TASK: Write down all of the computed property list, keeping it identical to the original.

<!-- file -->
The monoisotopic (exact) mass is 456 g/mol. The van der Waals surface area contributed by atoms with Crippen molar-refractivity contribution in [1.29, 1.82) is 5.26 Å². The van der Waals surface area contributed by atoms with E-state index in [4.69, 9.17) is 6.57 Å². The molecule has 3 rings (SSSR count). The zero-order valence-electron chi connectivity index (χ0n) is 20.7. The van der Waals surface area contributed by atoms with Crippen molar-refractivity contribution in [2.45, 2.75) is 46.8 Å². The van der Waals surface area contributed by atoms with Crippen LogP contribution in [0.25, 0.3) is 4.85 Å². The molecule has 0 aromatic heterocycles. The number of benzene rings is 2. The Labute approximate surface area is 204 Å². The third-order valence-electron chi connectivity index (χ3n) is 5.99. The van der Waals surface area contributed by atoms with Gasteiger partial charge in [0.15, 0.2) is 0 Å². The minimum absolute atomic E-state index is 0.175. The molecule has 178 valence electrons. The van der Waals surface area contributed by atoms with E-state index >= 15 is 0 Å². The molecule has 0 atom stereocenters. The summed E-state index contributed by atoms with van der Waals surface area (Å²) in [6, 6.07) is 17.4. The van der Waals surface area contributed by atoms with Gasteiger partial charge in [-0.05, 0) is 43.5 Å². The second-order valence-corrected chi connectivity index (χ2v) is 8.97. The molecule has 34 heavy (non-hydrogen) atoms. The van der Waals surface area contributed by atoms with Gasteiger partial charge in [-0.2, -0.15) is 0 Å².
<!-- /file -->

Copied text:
The monoisotopic (exact) mass is 456 g/mol. The van der Waals surface area contributed by atoms with Crippen molar-refractivity contribution in [1.29, 1.82) is 5.26 Å². The van der Waals surface area contributed by atoms with E-state index in [4.69, 9.17) is 6.57 Å². The molecule has 3 rings (SSSR count). The zero-order valence-electron chi connectivity index (χ0n) is 20.7. The van der Waals surface area contributed by atoms with Crippen molar-refractivity contribution in [2.45, 2.75) is 46.8 Å². The van der Waals surface area contributed by atoms with Crippen LogP contribution in [0.25, 0.3) is 4.85 Å². The molecule has 0 aromatic heterocycles. The number of benzene rings is 2. The Labute approximate surface area is 204 Å². The third-order valence-electron chi connectivity index (χ3n) is 5.99. The van der Waals surface area contributed by atoms with Gasteiger partial charge in [0.15, 0.2) is 0 Å². The minimum absolute atomic E-state index is 0.175. The molecule has 178 valence electrons. The van der Waals surface area contributed by atoms with E-state index >= 15 is 0 Å². The molecule has 0 atom stereocenters. The summed E-state index contributed by atoms with van der Waals surface area (Å²) in [6, 6.07) is 17.4. The van der Waals surface area contributed by atoms with Gasteiger partial charge in [-0.05, 0) is 43.5 Å². The second-order valence-corrected chi connectivity index (χ2v) is 8.97. The molecule has 34 heavy (non-hydrogen) atoms. The van der Waals surface area contributed by atoms with Gasteiger partial charge in [-0.2, -0.15) is 0 Å².